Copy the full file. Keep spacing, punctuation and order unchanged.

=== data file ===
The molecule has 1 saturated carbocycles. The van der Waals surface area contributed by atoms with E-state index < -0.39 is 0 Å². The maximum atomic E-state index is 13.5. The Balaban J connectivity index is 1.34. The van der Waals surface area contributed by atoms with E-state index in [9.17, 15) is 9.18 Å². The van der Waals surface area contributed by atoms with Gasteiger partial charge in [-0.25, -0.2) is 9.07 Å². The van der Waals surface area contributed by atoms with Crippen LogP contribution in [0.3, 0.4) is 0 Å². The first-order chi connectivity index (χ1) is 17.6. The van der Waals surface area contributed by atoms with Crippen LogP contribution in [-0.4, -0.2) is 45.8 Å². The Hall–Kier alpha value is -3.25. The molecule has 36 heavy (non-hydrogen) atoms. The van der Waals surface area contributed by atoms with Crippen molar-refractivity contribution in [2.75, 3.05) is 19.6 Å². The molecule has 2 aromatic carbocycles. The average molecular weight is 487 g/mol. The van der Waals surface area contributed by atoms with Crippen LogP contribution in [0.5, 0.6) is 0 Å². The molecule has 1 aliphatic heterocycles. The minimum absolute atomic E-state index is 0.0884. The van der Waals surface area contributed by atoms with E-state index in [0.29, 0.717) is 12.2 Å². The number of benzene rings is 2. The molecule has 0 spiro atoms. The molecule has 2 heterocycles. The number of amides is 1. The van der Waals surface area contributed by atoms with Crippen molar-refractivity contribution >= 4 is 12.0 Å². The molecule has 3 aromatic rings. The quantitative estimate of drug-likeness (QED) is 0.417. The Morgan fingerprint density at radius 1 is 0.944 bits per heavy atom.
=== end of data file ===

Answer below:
The molecule has 1 saturated carbocycles. The van der Waals surface area contributed by atoms with E-state index < -0.39 is 0 Å². The maximum atomic E-state index is 13.5. The Balaban J connectivity index is 1.34. The van der Waals surface area contributed by atoms with E-state index in [9.17, 15) is 9.18 Å². The van der Waals surface area contributed by atoms with Gasteiger partial charge in [-0.25, -0.2) is 9.07 Å². The van der Waals surface area contributed by atoms with Crippen LogP contribution in [0.3, 0.4) is 0 Å². The first-order chi connectivity index (χ1) is 17.6. The van der Waals surface area contributed by atoms with Crippen LogP contribution in [-0.4, -0.2) is 45.8 Å². The Hall–Kier alpha value is -3.25. The molecule has 36 heavy (non-hydrogen) atoms. The van der Waals surface area contributed by atoms with Crippen molar-refractivity contribution in [2.75, 3.05) is 19.6 Å². The molecule has 2 aromatic carbocycles. The average molecular weight is 487 g/mol. The van der Waals surface area contributed by atoms with Crippen LogP contribution in [0.5, 0.6) is 0 Å². The molecule has 1 aliphatic heterocycles. The minimum absolute atomic E-state index is 0.0884. The van der Waals surface area contributed by atoms with E-state index in [0.29, 0.717) is 12.2 Å². The number of benzene rings is 2. The molecule has 0 spiro atoms. The molecule has 2 heterocycles. The number of amides is 1. The van der Waals surface area contributed by atoms with Crippen molar-refractivity contribution >= 4 is 12.0 Å². The molecule has 3 aromatic rings. The quantitative estimate of drug-likeness (QED) is 0.417. The Morgan fingerprint density at radius 1 is 0.944 bits per heavy atom.